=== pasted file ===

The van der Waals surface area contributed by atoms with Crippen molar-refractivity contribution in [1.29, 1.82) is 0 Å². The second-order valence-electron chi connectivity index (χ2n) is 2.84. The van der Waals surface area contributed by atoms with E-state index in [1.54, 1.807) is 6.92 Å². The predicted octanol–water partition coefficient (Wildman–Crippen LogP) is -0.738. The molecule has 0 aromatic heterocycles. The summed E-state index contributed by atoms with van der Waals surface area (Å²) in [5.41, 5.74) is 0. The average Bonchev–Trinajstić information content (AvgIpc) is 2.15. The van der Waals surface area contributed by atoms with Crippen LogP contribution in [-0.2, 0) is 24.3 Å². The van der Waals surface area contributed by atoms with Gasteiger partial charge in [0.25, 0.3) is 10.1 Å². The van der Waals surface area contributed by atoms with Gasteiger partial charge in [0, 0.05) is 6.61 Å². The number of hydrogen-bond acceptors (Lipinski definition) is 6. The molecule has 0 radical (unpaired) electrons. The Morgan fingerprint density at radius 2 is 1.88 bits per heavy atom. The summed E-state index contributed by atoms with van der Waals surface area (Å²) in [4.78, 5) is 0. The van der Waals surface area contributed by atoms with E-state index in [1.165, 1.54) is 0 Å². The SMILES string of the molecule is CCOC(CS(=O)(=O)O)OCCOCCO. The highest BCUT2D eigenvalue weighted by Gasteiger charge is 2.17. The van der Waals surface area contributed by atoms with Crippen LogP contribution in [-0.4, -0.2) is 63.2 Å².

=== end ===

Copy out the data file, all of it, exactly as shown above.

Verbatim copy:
The van der Waals surface area contributed by atoms with Crippen molar-refractivity contribution in [1.29, 1.82) is 0 Å². The second-order valence-electron chi connectivity index (χ2n) is 2.84. The van der Waals surface area contributed by atoms with E-state index in [1.54, 1.807) is 6.92 Å². The predicted octanol–water partition coefficient (Wildman–Crippen LogP) is -0.738. The molecule has 0 aromatic heterocycles. The summed E-state index contributed by atoms with van der Waals surface area (Å²) in [5.41, 5.74) is 0. The average Bonchev–Trinajstić information content (AvgIpc) is 2.15. The van der Waals surface area contributed by atoms with Crippen LogP contribution in [-0.2, 0) is 24.3 Å². The van der Waals surface area contributed by atoms with Gasteiger partial charge in [0.25, 0.3) is 10.1 Å². The van der Waals surface area contributed by atoms with Gasteiger partial charge in [0, 0.05) is 6.61 Å². The number of hydrogen-bond acceptors (Lipinski definition) is 6. The molecule has 0 radical (unpaired) electrons. The Morgan fingerprint density at radius 2 is 1.88 bits per heavy atom. The summed E-state index contributed by atoms with van der Waals surface area (Å²) in [4.78, 5) is 0. The van der Waals surface area contributed by atoms with E-state index in [1.165, 1.54) is 0 Å². The SMILES string of the molecule is CCOC(CS(=O)(=O)O)OCCOCCO. The highest BCUT2D eigenvalue weighted by Gasteiger charge is 2.17. The van der Waals surface area contributed by atoms with Crippen LogP contribution in [-0.4, -0.2) is 63.2 Å².